Reel to Reel: Introducing Sleepmeld

It’s something I cannot quite explain, but the warmth of photography film and cassette tape, of old analogue technology, still holds something for me that truly digital media or technology doesn’t.


Sleepmeld, a US based band on the Like Young Records independent music label in Albany, have recently released their self-titled debut album.  The product of musicians Austin Reynolds and Bryan Ackers, the album is triumph of music, beauty and production.  I don’t really want to describe the music here, as I’d rather that, if you reading this, you take a listen yourself and see what they are about.  Kindly you can take a listen here for free on the Bandcamp website, but I also recommend supporting the artists and the record label if you.  The lovely due behind Sleepmeld are even donating their proceeds of the sales to the Kentucky Science Center and the US National Suicide Prevention Hotline.

Today I got their wonderful 5 song self-titled EP through the post.  Released back in 2013, the EP covers some of their earlier music, which combines the influences of science, sleep, dreams and the MOTHER series.  You can get a copy of the tape or download here.  I’d also recommend supporting the wonderful label that these folks on – it is truly heatwarming and invigorating to know that independent labels still release music that is distinct from the mainstream and are willing to take a chance on musicians across the world who go beyond the mainstream.  In short, it is a gift from the underground.

If the photograph is reproduced, please credit the author of this blog as appropriate.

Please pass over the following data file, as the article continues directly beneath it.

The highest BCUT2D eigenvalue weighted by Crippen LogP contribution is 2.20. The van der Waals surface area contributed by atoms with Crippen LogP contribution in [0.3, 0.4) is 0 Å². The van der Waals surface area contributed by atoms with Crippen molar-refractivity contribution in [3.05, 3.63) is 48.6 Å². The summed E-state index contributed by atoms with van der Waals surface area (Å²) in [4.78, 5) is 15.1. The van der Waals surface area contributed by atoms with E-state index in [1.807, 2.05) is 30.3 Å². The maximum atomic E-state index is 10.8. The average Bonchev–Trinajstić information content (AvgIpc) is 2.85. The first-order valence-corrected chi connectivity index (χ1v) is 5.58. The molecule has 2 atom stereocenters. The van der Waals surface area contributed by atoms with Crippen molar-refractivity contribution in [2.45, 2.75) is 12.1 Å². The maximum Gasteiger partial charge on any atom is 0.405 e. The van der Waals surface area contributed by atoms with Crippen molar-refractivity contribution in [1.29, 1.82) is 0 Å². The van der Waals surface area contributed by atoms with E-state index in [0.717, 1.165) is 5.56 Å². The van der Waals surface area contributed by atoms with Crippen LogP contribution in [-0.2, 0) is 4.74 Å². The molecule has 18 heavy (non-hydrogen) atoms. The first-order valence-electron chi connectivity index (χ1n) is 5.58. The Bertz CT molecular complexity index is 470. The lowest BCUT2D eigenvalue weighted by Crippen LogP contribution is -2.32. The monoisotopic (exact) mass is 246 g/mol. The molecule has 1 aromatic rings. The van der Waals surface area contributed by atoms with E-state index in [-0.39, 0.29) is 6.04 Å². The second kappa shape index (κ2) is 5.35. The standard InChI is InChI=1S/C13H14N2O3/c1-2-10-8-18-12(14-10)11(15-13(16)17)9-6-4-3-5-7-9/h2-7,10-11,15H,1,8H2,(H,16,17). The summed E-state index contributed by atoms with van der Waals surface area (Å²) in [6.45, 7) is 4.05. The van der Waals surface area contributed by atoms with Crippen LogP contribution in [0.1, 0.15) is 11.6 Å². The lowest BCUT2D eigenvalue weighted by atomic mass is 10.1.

Jazzmaster Study

Owing partially to my love of bands such as Dinosaur Jr, Sonic Youth, My Bloody Valentine and Nirvana (along a whole host of others including The Jesus Lizard, Mudhoney etc.) I recently got my hands on a new electric guitar, the wonderful Fender Jazzmaster Modern Player.  It is a cheaper model than an American Jazzmaster (by half!) but a step up from the cheaper Squire models that Fender also produce.  I love the beefy yet brittle sounds that the humbucker pickups produce and I adore the offset body, something that is slightly different from the normal Stratocaster or Les Paul guitar bodies.  It fits comfortably against my own body and it isn’t a guitar that is afraid of a good thrashing during the throes of emotive playing.

The Jazzmaster guitar is, of course, now a marker for slightly alternative rock bands after it failed to be marketed to jazz musicians in the late 50’s, but this is a versatile guitar and I’m having a lot of fun trying different tones and techniques.  It also looks particularly beautiful so I’ve been having fun trying to photograph this legend of a guitar.  The following photographs are shot on a 1963 Pentax S1a camera with black and white film.


The hardware. Photograph by the author.


Headstock. Photograph by author.


High notes. Photograph by author.


Jamie. Photograph by author.


Jamie II. Photograph by author.


The physicality of music. Photograph by author.

If the photographs are used elsewhere please credit as appropriate and state the author of this site as the photographer.

Dinosaur Jr Jamming

Dinosaur Jr are one of my favourite bands of all time (along with Pearl Jam, Nirvana, The Knife and a handful of others), and I’ve recently been enjoying watching this 30 minute live set recorded for 96bFM at Roundhead Studios in 2013.

Dinosaur Jr, for me, offer an intoxicating mix of low-fi rock that mixes extended guitar solos sesisons with sweet melodic acoustic music.  They are also fairly prolific at producing albums, with the singer-guitarist J Mascis also releasing a number of solo albums and bassist Lou Barlow also producing music with the band Sebadoh (who I’ve wrote about previously).  The latest album, 2012’s I Bet On Sky, is a particularly strong album that helps to showcase the variety of sounds that Dinosaur Jr inhabit.  Although this is just a brief stub about the band, I highly recommend reading Michael Azerrad’s 2001 book Our Band Could Be Your Life: Scenes from the American Indie Underground, 1981-1991 which places Dinosaur Jr within the context from which they started playing.  It is a fantastic book profiling a number of important bands including Dinosaur Jr, Mudhoney, The Butthole Surfers, Sonic Youth and Husker Du among others. 

In a quick side note Dinosaur Jr have also influenced my guitar choice as I’ve recently got my hands on a mid level Fender Jazzmaster guitar.  I cannot wait to properly jam with it!